The Foundations in the Psalms
For the past couple months I have been engaged in a series on the foundational principles laid out in the Book of Psalms. I identified three core principles introduced in Psalms 1 and 2, and then we noticed one example of a psalm that returns to these very principles—Psalm 11. Those principles are:
- The Lord reigns.
- The Lord has determined the destiny of the wicked and the righteous.
- Take refuge in the Lord.
Forming our image of the world by these principles is what enables us to praise God, even in the midst of a world filled with wickedness and adversity. And this is why Psalm 1 and 2 introduce those foundations for the entire psalter. This is the image of blessedness under God’s rule in the midst of wickedness that the Book of Psalms is meant to form within our hearts as we meditate upon it. And you will find these foundational principles reaffirmed over and over and over again through the entire Psalter, rebuilding what might have cracks in it now and then, reforming an image that might be distorted by wicked counsel around us.
And so in this final post, I’d like to just briefly show you how the entire 5-volume book of Psalms does this, because the more we understand the large-scale progression that this book presents, the better we will understand how to use individual psalms or groups of psalms to form our hearts in proper ways.
I’ve already mentioned on a grand scale how the Psalter moves from laments about the wicked to unhindered praise to God, like we find in the final five psalms. But I want to briefly show you more specifically how this develops.
Almost every psalm in Volume 1 of the Psalter—Psalm 3–41—was written by David. David is clearly the focus of this Volume. And most of this volume is characterized by psalms like the ones we looked at in Psalm 11. Laments about the wicked. Uncertainty. Conflict. The wicked are prospering and the righteous are suffering.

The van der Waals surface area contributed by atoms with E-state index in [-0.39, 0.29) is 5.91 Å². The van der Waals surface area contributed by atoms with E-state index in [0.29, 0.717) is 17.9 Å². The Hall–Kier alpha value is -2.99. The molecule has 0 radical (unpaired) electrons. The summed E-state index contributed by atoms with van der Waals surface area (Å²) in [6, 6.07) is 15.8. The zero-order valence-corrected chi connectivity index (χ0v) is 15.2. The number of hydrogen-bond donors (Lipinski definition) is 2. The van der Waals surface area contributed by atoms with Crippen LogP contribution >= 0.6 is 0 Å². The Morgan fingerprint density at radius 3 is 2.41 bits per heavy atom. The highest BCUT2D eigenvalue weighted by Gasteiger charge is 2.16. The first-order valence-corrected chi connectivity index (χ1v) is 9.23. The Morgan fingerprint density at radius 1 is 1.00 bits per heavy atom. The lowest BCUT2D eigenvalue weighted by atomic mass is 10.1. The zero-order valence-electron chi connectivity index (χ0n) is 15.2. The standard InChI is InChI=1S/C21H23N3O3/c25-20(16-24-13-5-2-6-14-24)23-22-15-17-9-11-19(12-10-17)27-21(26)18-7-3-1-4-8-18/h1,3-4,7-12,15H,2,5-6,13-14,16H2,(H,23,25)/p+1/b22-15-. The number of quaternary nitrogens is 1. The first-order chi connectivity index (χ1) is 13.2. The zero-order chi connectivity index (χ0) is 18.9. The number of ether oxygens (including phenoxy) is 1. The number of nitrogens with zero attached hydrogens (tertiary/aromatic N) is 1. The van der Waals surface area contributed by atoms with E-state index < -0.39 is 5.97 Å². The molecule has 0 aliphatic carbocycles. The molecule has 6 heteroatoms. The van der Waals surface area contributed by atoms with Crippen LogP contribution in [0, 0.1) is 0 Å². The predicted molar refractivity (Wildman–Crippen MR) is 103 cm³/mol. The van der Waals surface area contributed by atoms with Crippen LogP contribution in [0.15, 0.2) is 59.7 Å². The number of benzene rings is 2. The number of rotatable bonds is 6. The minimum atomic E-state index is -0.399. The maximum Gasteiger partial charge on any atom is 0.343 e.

And when we remember when the psalms were organized this way—shortly after Israel’s exile—this makes sense. David was God’s anointed king. David was the one to whom God had promised, “your house and your kingdom shall be made sure before me. Your throne shall be established forever.” But it hasn’t quite worked out that way. The foundations are destroyed. The nation of Israel is in crumbles while the wicked nations prosper.
But notice the final psalm in this volume—Psalm 41. It begins with “Blessed is the one…,” deliberately hearkening back to that introductory psalm, and then in verse 11 David affirms, “I know that you delight in me”—that word “delight” is the same word in Psalm 1—”my enemy will not shout in triumph over me.” In other words, it looks like things are bleak, but in reality, the promises made in Psalms 1 and 2, the promises made to David the anointed one are coming to pass. Verse 12:
But you have upheld me because of my integrity, and set me in your presence forever.